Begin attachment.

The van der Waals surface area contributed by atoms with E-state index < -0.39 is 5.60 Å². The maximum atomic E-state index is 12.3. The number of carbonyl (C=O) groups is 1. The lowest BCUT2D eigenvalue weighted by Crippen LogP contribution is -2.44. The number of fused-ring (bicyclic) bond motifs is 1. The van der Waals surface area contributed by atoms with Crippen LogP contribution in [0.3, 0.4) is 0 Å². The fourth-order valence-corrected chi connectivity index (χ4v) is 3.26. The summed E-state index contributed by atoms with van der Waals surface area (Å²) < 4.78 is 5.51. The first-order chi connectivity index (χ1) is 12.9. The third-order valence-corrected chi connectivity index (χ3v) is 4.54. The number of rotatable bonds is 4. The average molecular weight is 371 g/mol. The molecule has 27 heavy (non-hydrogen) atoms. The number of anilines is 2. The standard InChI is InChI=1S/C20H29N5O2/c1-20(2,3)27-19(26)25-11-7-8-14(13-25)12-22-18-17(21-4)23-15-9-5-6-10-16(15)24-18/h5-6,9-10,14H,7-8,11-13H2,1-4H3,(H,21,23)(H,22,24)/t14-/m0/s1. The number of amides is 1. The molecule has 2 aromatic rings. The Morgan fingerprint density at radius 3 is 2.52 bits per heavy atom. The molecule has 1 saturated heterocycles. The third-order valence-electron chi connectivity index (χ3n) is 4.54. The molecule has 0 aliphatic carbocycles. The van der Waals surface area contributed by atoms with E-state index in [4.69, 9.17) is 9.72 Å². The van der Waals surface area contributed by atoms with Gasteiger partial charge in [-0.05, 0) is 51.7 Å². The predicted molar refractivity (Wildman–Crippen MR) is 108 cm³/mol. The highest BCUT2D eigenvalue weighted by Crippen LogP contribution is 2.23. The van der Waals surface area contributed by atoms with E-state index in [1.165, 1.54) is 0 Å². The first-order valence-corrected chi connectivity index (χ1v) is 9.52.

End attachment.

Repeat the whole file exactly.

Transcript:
The van der Waals surface area contributed by atoms with E-state index < -0.39 is 5.60 Å². The maximum atomic E-state index is 12.3. The number of carbonyl (C=O) groups is 1. The lowest BCUT2D eigenvalue weighted by Crippen LogP contribution is -2.44. The number of fused-ring (bicyclic) bond motifs is 1. The van der Waals surface area contributed by atoms with Crippen LogP contribution in [0.3, 0.4) is 0 Å². The fourth-order valence-corrected chi connectivity index (χ4v) is 3.26. The summed E-state index contributed by atoms with van der Waals surface area (Å²) < 4.78 is 5.51. The first-order chi connectivity index (χ1) is 12.9. The third-order valence-corrected chi connectivity index (χ3v) is 4.54. The number of rotatable bonds is 4. The average molecular weight is 371 g/mol. The molecule has 27 heavy (non-hydrogen) atoms. The number of anilines is 2. The standard InChI is InChI=1S/C20H29N5O2/c1-20(2,3)27-19(26)25-11-7-8-14(13-25)12-22-18-17(21-4)23-15-9-5-6-10-16(15)24-18/h5-6,9-10,14H,7-8,11-13H2,1-4H3,(H,21,23)(H,22,24)/t14-/m0/s1. The number of amides is 1. The molecule has 2 aromatic rings. The Morgan fingerprint density at radius 3 is 2.52 bits per heavy atom. The molecule has 1 saturated heterocycles. The third-order valence-electron chi connectivity index (χ3n) is 4.54. The molecule has 0 aliphatic carbocycles. The van der Waals surface area contributed by atoms with E-state index in [4.69, 9.17) is 9.72 Å². The van der Waals surface area contributed by atoms with Gasteiger partial charge in [-0.05, 0) is 51.7 Å². The predicted molar refractivity (Wildman–Crippen MR) is 108 cm³/mol. The highest BCUT2D eigenvalue weighted by Crippen LogP contribution is 2.23. The van der Waals surface area contributed by atoms with E-state index in [1.165, 1.54) is 0 Å². The first-order valence-corrected chi connectivity index (χ1v) is 9.52.